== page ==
Social Justice in the Ancient World

By K. D. Irani; Morris Silver | Go to book overview

12
Social Justice in the Ancient Near East

RAYMOND WESTBROOK

In this chapter I will deal mainly with the sources in cuneiform from Mesopotamia, dating from the third to the first millenium B.C.E., but I will also consider the sources in cuneiform from Syria and Anatolia in the second millenium, and the Hebrew Bible as evidence of ancient Israel in the first millenium, since all these societies shared a similar social and political structure, a common legal tradition, and a common view of social justice. 1

The societies of the ancient Near East were organized hierarchically. The basic unit was the household, headed by a paterfamilias and containing wives, children, and slaves as its subordinate members. Above the households of the citizens lay those of the nobility, above them that of the king, and above the king the gods, whose pantheon itself was conceived in terms of household and hierarchical structures.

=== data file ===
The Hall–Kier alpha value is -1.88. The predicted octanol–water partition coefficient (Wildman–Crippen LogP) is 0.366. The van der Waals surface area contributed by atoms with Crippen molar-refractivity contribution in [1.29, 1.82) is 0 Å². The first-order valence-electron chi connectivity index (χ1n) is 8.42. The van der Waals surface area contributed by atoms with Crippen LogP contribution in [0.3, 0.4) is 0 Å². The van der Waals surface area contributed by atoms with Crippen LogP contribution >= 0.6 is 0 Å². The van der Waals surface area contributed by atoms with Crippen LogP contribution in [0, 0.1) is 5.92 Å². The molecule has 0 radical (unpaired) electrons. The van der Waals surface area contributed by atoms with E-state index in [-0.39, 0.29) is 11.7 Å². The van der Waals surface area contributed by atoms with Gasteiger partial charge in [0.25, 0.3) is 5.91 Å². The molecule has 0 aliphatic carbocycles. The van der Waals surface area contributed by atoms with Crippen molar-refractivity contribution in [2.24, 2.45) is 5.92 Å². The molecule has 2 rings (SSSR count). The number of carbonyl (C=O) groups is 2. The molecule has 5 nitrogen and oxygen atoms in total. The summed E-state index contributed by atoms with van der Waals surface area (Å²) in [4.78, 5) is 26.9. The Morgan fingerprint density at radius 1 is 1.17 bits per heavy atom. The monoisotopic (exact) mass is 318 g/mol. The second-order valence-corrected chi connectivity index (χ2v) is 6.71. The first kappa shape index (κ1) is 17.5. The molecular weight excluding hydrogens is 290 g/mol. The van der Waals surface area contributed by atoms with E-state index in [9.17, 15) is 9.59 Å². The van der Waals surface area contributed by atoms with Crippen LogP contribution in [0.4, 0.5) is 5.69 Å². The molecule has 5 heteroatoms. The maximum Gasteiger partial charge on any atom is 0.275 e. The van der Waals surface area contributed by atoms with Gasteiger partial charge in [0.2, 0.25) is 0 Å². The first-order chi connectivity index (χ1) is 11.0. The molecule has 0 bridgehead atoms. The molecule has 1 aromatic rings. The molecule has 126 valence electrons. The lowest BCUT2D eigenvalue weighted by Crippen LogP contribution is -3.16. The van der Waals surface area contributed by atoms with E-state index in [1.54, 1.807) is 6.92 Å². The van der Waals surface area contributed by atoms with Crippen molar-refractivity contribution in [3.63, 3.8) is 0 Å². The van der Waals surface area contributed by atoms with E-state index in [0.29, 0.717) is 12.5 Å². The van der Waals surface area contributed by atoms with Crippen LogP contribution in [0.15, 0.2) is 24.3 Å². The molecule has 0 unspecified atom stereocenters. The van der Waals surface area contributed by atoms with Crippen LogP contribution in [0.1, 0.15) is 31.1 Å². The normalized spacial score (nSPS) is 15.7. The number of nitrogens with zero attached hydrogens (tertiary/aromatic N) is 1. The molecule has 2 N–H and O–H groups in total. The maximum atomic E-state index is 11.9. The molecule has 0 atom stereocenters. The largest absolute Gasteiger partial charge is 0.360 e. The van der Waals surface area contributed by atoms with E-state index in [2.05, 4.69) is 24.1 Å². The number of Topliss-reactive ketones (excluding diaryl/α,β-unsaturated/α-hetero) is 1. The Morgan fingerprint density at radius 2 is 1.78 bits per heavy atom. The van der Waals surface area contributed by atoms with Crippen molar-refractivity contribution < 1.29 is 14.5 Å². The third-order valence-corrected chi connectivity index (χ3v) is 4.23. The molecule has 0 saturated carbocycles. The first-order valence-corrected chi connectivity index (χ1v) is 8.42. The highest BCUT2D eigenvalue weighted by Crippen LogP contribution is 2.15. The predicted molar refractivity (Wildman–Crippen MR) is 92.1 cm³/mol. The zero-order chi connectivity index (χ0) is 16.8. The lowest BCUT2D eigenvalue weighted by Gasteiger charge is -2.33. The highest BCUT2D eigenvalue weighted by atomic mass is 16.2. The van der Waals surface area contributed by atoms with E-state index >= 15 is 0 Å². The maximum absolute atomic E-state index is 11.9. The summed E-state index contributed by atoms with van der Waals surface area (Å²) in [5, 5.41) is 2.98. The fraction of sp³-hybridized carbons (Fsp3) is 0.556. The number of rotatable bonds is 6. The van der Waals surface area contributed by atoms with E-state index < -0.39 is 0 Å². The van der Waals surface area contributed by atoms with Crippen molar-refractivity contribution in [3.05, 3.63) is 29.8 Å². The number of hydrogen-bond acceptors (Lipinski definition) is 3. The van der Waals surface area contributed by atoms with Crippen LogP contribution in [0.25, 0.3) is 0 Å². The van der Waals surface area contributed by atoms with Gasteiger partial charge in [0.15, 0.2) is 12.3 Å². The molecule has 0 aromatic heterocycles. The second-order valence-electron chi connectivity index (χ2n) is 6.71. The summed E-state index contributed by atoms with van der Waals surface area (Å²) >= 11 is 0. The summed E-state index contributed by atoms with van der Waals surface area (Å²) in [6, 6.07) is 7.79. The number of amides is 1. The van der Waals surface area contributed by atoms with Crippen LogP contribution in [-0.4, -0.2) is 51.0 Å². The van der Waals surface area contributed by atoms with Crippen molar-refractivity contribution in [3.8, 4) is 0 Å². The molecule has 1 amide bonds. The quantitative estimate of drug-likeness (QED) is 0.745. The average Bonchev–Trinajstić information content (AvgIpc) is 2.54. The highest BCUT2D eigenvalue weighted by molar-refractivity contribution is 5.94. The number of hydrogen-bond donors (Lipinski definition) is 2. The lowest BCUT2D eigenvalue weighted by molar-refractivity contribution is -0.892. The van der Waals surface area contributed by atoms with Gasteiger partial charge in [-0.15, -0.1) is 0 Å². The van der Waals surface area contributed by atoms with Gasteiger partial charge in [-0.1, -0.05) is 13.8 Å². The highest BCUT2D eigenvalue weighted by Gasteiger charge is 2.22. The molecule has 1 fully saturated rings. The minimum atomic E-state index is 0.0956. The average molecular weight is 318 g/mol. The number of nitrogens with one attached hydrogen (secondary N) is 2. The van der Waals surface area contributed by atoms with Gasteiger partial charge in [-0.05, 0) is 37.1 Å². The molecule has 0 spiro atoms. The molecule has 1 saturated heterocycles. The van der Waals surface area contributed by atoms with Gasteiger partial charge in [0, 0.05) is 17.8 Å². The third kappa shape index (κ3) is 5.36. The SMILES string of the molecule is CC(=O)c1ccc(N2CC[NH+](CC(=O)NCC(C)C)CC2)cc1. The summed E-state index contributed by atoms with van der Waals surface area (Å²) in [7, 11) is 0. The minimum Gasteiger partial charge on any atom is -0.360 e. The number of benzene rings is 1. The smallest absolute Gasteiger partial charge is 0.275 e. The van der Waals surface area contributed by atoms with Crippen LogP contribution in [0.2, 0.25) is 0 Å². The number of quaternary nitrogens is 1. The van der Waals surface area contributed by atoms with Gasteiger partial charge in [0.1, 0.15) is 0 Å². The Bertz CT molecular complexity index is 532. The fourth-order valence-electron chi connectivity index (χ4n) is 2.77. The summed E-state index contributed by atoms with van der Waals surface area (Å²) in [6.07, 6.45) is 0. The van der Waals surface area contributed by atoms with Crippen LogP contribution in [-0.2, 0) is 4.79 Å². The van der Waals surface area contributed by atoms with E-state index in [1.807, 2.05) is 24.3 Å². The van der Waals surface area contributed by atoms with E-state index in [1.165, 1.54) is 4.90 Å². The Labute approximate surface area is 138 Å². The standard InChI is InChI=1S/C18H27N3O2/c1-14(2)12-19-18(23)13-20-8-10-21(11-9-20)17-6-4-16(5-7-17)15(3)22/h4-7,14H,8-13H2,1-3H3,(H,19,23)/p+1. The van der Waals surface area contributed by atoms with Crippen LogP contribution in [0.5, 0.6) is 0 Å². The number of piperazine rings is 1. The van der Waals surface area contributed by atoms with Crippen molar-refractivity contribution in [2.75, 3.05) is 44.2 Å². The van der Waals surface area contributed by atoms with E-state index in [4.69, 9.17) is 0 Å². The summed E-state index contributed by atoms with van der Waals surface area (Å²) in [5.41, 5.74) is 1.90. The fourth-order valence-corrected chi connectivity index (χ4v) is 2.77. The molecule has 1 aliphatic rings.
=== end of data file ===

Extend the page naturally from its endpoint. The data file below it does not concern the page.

The structure of the society is illustrated by the native use of the term slave.2 While it denotes real slaves, that is, unfree persons, who were of course at the bottom of the ladder, the term was also used relatively to describe one's relationship to any hierarchical superior, Thus, a free citizen was called a slave of his king, and both were slaves of the gods.

The concept of social justice in such a society was not at all one of equality, nor was it identified with the relief of poverty as such, given that large sections of the population existed at subsistence level. Social justice was conceived rather as protecting the weaker strata of society from being unfairly deprived of their due: the legal status, property rights, and economic condition to which their position on the hierarchical ladder entitled them. The ideal was expressed by such phrases as "that the strong not oppress the weak, that justice be done to

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